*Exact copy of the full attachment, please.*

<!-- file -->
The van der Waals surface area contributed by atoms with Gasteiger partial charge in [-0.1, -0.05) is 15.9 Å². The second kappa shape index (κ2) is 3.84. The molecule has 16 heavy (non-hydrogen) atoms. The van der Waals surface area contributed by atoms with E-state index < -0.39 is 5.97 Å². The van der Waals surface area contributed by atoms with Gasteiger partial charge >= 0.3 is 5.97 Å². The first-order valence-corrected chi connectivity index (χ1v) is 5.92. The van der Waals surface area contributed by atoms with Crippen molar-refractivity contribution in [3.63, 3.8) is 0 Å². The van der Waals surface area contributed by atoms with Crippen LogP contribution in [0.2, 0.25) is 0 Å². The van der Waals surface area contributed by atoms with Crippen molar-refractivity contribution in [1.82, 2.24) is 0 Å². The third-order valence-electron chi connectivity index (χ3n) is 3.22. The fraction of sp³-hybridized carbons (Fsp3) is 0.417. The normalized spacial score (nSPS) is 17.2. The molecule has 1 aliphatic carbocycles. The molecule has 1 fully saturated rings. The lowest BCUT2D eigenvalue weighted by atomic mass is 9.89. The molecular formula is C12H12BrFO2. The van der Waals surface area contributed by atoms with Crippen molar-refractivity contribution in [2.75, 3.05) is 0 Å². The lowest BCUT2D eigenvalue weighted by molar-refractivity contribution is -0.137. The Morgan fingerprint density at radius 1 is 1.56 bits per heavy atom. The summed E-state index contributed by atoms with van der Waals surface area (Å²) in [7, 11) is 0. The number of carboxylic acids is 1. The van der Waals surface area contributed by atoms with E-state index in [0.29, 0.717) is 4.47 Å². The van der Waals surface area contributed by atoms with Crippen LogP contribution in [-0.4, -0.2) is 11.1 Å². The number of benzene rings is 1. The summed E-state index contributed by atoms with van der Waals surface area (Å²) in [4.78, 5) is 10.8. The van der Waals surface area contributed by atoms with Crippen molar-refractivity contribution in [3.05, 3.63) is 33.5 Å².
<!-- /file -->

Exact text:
The van der Waals surface area contributed by atoms with Gasteiger partial charge in [-0.1, -0.05) is 15.9 Å². The second kappa shape index (κ2) is 3.84. The molecule has 16 heavy (non-hydrogen) atoms. The van der Waals surface area contributed by atoms with E-state index < -0.39 is 5.97 Å². The van der Waals surface area contributed by atoms with Gasteiger partial charge >= 0.3 is 5.97 Å². The first-order valence-corrected chi connectivity index (χ1v) is 5.92. The van der Waals surface area contributed by atoms with Crippen molar-refractivity contribution in [3.63, 3.8) is 0 Å². The van der Waals surface area contributed by atoms with Crippen LogP contribution in [0.2, 0.25) is 0 Å². The van der Waals surface area contributed by atoms with Crippen molar-refractivity contribution in [1.82, 2.24) is 0 Å². The third-order valence-electron chi connectivity index (χ3n) is 3.22. The fraction of sp³-hybridized carbons (Fsp3) is 0.417. The normalized spacial score (nSPS) is 17.2. The molecule has 1 aliphatic carbocycles. The molecule has 1 fully saturated rings. The lowest BCUT2D eigenvalue weighted by atomic mass is 9.89. The molecular formula is C12H12BrFO2. The van der Waals surface area contributed by atoms with Crippen molar-refractivity contribution in [2.75, 3.05) is 0 Å². The lowest BCUT2D eigenvalue weighted by molar-refractivity contribution is -0.137. The Morgan fingerprint density at radius 1 is 1.56 bits per heavy atom. The summed E-state index contributed by atoms with van der Waals surface area (Å²) in [7, 11) is 0. The number of carboxylic acids is 1. The van der Waals surface area contributed by atoms with E-state index in [0.29, 0.717) is 4.47 Å². The van der Waals surface area contributed by atoms with Crippen LogP contribution in [-0.4, -0.2) is 11.1 Å². The number of benzene rings is 1. The summed E-state index contributed by atoms with van der Waals surface area (Å²) in [4.78, 5) is 10.8. The van der Waals surface area contributed by atoms with Crippen molar-refractivity contribution in [3.05, 3.63) is 33.5 Å².